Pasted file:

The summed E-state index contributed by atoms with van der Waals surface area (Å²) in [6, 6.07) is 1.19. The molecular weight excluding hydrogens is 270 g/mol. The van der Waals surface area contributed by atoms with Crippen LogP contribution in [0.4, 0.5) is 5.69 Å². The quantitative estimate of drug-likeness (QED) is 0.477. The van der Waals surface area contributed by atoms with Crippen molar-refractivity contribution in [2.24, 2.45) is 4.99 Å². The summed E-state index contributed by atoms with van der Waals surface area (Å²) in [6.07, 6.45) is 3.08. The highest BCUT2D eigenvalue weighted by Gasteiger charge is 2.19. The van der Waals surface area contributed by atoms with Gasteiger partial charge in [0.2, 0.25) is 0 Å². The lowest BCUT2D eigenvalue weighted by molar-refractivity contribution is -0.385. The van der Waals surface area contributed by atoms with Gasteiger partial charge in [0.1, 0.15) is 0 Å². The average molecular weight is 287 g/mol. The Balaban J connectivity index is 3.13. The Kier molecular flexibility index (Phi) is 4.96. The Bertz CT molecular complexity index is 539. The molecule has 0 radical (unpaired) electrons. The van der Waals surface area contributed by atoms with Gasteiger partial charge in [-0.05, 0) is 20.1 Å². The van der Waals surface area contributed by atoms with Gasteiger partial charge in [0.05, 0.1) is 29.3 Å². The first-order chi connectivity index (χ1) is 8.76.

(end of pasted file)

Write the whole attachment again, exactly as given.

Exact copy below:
The summed E-state index contributed by atoms with van der Waals surface area (Å²) in [6, 6.07) is 1.19. The molecular weight excluding hydrogens is 270 g/mol. The van der Waals surface area contributed by atoms with Crippen LogP contribution in [0.4, 0.5) is 5.69 Å². The quantitative estimate of drug-likeness (QED) is 0.477. The van der Waals surface area contributed by atoms with Crippen molar-refractivity contribution in [2.24, 2.45) is 4.99 Å². The summed E-state index contributed by atoms with van der Waals surface area (Å²) in [6.07, 6.45) is 3.08. The highest BCUT2D eigenvalue weighted by Gasteiger charge is 2.19. The van der Waals surface area contributed by atoms with Gasteiger partial charge in [0.2, 0.25) is 0 Å². The lowest BCUT2D eigenvalue weighted by molar-refractivity contribution is -0.385. The van der Waals surface area contributed by atoms with Gasteiger partial charge in [0.1, 0.15) is 0 Å². The average molecular weight is 287 g/mol. The Balaban J connectivity index is 3.13. The Kier molecular flexibility index (Phi) is 4.96. The Bertz CT molecular complexity index is 539. The molecule has 0 radical (unpaired) electrons. The van der Waals surface area contributed by atoms with Gasteiger partial charge in [-0.05, 0) is 20.1 Å². The van der Waals surface area contributed by atoms with Gasteiger partial charge in [0.05, 0.1) is 29.3 Å². The first-order chi connectivity index (χ1) is 8.76.